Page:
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HMDN12
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#7
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#7
Check underside of mattress for mould and if there is some, request a replacement.
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eoeoeo
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#8
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#8
omfg, I had 2 colds after one another. my first one was like you, got a chest infection after coughing too much and my chest was crackling and found it incredibly hard to breathe lying down. and then LEGIT when I finished with the infection and stopped coughing I got another cold from my friend who kept having diarrhea. thank god I didn't have it but I got a sinus infection. my throat wasnt bad today but for a whole week i've had this pain at the back of my throat and for the first few days of this pain I couldn't even swallow food. A JOKE
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LuigiMario
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#9
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#9
One thing that can often help 'sick building syndrome' as it was known a few years ago, is to eliminate airborne particles, sanitise the environment, but without using strong chemicals or scented candles even, as they can make things worse.

An active air filter, with negative ion generator, can now be had for around twenty quid - this gives an electrical charge to the air around the device, attracts small bits of mould, dust, whatever - which become charged and then whizz-off to stick themselves permanently to the walls, ceiling etc.
Over time your hall walls will go a bit greyer, but your living space will be cleaner.

I found one on UK AMZN site, I'm not promoting it, as I have no connection whatsoever to AMZN or the reseller - just this seems like a reasonable price/performance ratio. It is also USB powered (good for strict unis who need approval for any mains connected equipment), but I wouldn't stick it into a PC or mac computer USB socket, more into a phone charging type USB socket. (it contains many kilovolts)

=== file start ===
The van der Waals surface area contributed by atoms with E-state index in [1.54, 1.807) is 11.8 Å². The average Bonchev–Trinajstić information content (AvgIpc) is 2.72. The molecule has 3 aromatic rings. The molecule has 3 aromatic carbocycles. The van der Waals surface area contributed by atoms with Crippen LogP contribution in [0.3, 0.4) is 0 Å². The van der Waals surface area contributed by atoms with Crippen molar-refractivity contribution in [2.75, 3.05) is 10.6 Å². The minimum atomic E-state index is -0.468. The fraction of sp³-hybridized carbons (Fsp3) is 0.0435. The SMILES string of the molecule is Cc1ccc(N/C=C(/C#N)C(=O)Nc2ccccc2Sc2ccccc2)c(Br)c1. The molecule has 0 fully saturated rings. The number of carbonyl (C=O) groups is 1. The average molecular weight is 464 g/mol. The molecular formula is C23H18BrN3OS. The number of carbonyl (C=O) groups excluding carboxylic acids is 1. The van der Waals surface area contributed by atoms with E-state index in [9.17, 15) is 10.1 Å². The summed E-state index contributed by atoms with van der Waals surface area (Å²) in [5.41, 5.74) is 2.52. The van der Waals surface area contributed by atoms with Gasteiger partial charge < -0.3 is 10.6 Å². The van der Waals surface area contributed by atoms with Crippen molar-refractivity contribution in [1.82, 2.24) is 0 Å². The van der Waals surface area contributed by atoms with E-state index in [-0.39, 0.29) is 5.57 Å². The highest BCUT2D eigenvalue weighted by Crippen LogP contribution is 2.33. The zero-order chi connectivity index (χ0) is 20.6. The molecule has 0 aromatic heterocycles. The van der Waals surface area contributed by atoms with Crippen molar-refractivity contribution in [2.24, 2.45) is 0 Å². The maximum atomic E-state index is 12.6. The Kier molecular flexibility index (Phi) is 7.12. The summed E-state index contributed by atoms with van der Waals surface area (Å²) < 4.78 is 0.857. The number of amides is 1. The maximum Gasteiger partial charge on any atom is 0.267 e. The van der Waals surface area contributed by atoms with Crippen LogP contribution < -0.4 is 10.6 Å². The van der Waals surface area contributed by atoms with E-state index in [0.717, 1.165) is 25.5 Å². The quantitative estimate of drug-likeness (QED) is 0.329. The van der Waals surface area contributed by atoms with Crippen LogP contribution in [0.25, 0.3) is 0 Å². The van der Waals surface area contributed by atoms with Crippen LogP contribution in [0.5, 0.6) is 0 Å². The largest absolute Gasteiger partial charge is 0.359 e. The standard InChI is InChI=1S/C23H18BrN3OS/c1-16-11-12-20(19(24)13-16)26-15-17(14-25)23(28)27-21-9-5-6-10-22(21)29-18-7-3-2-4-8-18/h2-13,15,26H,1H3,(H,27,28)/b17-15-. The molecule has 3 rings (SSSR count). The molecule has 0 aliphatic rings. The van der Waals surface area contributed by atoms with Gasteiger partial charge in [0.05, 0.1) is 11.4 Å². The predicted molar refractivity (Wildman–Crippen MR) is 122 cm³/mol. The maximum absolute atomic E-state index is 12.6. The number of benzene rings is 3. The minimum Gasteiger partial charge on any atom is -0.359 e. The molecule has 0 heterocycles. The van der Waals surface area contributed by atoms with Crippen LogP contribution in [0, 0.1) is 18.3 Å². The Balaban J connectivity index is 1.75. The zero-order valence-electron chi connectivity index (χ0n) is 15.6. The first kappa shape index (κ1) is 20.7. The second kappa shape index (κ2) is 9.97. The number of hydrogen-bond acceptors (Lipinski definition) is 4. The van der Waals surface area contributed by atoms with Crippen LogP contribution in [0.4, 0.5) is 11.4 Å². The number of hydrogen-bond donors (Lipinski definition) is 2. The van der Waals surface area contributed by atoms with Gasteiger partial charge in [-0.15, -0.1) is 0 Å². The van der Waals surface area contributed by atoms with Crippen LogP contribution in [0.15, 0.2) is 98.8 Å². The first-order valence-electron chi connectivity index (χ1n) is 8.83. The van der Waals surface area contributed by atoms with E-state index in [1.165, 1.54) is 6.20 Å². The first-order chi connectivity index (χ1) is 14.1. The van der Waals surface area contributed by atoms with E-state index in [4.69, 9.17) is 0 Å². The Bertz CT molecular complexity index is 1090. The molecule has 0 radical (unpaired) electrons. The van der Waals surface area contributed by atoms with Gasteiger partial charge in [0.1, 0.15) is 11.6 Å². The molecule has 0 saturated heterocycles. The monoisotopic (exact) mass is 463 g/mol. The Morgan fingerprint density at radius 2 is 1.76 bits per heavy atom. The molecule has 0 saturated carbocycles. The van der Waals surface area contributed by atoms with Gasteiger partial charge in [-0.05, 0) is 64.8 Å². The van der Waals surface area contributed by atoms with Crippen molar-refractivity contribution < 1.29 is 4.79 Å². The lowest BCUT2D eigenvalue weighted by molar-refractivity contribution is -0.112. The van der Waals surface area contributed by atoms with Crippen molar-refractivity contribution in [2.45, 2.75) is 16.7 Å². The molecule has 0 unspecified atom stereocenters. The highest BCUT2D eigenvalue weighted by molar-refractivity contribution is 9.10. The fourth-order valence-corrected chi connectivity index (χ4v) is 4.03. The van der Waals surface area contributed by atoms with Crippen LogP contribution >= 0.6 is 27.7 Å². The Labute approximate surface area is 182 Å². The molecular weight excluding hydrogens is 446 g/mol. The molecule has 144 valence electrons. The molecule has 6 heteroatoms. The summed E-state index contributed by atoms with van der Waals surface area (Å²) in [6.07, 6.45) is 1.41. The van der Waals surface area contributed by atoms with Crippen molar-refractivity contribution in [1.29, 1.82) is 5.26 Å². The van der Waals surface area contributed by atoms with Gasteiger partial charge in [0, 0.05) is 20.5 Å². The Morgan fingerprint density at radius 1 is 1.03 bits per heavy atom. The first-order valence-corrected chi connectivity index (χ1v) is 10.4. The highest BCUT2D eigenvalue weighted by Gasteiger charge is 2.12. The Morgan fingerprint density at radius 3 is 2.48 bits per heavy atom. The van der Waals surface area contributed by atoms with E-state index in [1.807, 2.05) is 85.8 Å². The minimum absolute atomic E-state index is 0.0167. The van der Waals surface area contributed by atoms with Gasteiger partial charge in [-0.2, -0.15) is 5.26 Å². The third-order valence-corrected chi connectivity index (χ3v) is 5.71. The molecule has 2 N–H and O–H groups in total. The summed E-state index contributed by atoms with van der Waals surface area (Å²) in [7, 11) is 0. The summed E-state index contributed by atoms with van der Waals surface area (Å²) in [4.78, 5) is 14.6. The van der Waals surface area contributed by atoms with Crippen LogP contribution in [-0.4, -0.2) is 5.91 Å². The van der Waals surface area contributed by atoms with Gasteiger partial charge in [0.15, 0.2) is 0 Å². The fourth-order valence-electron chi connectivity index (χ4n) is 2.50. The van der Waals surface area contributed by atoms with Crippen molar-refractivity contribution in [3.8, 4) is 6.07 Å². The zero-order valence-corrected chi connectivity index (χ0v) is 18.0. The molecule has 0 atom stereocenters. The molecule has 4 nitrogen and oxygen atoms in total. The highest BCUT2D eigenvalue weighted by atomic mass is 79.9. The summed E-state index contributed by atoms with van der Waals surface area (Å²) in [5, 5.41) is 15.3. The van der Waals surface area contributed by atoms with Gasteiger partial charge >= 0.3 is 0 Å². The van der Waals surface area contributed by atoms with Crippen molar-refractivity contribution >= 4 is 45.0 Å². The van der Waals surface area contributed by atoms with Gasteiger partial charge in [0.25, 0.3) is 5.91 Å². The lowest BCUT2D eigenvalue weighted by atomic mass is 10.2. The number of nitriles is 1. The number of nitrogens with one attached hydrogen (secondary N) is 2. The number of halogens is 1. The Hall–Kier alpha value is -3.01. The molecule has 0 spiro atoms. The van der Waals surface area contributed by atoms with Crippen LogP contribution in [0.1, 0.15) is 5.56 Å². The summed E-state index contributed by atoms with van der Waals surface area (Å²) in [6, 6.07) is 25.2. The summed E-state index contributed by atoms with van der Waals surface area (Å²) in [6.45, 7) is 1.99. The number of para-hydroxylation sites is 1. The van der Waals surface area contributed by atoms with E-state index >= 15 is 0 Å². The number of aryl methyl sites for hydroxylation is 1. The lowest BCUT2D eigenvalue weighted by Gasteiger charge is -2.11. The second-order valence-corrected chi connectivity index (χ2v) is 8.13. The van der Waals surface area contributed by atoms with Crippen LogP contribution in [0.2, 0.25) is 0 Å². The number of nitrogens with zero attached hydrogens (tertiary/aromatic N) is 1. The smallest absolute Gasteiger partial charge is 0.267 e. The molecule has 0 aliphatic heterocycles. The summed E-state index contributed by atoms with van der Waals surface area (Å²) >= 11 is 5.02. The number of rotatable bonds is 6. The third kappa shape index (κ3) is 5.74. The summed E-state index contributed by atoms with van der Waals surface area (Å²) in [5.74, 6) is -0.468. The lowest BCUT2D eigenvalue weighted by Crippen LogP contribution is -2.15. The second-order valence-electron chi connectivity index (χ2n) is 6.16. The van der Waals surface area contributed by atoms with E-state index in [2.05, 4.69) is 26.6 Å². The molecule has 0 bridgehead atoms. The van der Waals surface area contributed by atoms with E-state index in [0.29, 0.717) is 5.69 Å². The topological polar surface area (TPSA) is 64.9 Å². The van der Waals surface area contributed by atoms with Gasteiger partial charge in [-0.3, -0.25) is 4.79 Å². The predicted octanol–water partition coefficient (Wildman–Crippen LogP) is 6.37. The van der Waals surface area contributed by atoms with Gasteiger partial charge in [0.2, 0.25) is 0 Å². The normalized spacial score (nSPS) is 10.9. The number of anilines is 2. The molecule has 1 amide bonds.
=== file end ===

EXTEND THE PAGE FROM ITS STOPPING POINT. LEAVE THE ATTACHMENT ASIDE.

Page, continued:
"exact name given" as there are many similar variants , some of which are for hundreds of quid.

"Pro Breeze® 3-in-1 Mini Air Purifier with True HEPA Filter and Ioniser, Personal Desktop Air Cleaner with Night Light For Home or Work Allergies, Smoke, Dust, Pollen and Pet Dander | USB & Mains Power" cost (for me at least £21.99) and replacement active carbon filters are ~£10


I have several air ionisers at home, one has permanent stainless steel filters (just need a wash & dry) one was bought on a Spanish holiday, when the rental apartment turned out to be smelly - it saved the holiday and I also daily use a fixed living room air-sourced heat-pump/cooler with ionisers for removal of the traffic etc fumes from outside.

These devices should be a domestic standard fitting in highly polluted outdoor areas i.e. all UK cities , and indoor pollution is just as worrying as outdoor pollution, there are quite a lot of transfer of nanoparticles as you interface from one environment to the other. Worth a try?